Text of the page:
I was born and spent my early childhood in Omaha, Nebraska, where our family lived and my parents worked as set designers (at the Emmy Gifford Children’s Theatre and Firehouse Dinner Theatre, among others), built stunning furniture, and created and printed intricate engravings and etchings, doing more art fairs in one year than any two human beings should even attempt. It was an art-filled house, to say the least.
One of the sweetest parts of the life my parents have led so far, and definitely the part that has had the most influence on me, has always been the people we’ve met along the way. The thing is, art is essentially contagious and magnetic; the more time you spend with someone who is creating something brilliant, the more time you want to spend with them, and the more inspired you become by their inner energy and drive to create.
One of the stand-outs (among many I hope to share with you) is Harry Duncan, because of the particular influence I know his work has had on my own taste and direction, particularly in these recent months when I have been working so hard to build a working life around books, printing and design.
It’s possibly odd that Harry Duncan is the one I’m writing about here, since it was his wife, Nancy Duncan, an incredible storyteller and performer, who our family really knew better, and longer. However, it’s Harry’s physical work that has been around my parents’ house for as long as I can remember.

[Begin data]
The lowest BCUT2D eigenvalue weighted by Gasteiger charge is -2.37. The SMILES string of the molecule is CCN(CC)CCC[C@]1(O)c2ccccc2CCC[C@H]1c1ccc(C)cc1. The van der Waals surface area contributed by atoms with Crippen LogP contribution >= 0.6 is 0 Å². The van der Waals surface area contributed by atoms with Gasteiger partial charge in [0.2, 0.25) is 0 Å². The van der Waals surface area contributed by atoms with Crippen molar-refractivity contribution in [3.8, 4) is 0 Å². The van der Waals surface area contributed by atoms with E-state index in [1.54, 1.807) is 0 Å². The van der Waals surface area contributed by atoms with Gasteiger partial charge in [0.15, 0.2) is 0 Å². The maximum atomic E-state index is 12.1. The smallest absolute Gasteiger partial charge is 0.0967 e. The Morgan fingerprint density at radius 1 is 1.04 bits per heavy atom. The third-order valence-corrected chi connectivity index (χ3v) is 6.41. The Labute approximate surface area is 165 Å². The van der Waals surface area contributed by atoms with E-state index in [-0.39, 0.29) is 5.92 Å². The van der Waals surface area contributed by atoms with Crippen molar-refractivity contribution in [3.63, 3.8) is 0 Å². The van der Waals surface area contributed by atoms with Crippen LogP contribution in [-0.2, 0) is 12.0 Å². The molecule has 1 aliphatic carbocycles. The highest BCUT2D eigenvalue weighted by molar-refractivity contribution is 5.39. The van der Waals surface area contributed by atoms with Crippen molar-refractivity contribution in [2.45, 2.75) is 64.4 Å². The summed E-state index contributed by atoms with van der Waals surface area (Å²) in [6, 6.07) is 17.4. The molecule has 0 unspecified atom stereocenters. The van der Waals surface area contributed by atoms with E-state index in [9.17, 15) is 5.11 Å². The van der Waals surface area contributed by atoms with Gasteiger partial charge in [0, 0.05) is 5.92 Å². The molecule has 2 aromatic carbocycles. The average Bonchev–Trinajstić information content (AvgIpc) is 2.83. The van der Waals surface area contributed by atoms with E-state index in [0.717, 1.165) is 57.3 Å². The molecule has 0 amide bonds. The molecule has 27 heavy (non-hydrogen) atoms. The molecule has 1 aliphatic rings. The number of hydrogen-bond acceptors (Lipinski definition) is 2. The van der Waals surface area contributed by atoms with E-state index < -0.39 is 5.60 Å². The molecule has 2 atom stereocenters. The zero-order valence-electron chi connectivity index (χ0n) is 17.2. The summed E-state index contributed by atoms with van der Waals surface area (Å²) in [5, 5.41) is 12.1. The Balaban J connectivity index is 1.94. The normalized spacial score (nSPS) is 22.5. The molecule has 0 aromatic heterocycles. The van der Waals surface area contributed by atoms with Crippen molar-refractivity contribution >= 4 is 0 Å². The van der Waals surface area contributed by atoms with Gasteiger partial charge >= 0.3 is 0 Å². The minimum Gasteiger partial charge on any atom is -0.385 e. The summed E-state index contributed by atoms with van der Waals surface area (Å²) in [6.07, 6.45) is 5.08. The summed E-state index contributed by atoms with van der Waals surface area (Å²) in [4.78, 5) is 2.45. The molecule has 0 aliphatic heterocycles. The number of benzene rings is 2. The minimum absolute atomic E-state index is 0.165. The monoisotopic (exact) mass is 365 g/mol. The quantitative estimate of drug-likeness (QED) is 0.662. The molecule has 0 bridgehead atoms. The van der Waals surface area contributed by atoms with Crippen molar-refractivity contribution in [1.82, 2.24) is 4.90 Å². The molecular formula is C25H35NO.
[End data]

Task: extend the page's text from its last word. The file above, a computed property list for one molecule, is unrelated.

Like me, Harry attended Grinnell College, and then he went on to become a master printer in Massachusetts, Iowa, and later Nebraska, primarily printing limited fine poetry editions under his Cummington Press and Abattoir Editions imprints.
In the late ’80s and early ’90s, after our family moved to Cedar Rapids, Iowa, my mom went back to Omaha a few times to work with Harry. She created frontispieces for several of his books, including Louise Bogan’s A Final Antidote, Ralph Bobb’s A Voyage to Cythera, and Jane Greer’s Bathsheba on the Third Day. Copies of these beautifully printed and simply, elegantly bound books have been on my parents’ shelves for years now, and I have looked through them more times than I can count, and thought of them more often in the last few months than ever.
Besides publishing the work of renowned authors, including William Carlos Williams, Wallace Stevens, and Tennessee Williams, Harry’s books were (and are) nothing short of elegant. There is a simplicity and sensitivity in his books, with regard to typographical choices, placement and presentation that creates a beautiful physical structure and design that effectively houses and reinforces the content within.
There is some great information about Harry Duncan and his work available on the University of Nebraska website, both about Harry himself, and about much of the work he published, as well as his obituary that ran in the New York Times on April 23, 1997.
I’m not there yet – by any stretch of the imagination – but it’s because of people who come before us, who work through the days doing what they love, that we’re all able to find the focus and the light we need and move forward with purpose. Another week is ahead of us, with unknown challenges and joys, so a beautiful poem by another Iowan, to get us on our way:
Poem to Be Read at 3 a.m.
by Donald Justice
Excepting the diner
On the outskirts
The town of Ladora
At 3 a.m.
Was dark but
For my headlights
And up in
One second-story room
A single light
Was sick or
As I drove past
Is for whoever
Had the light on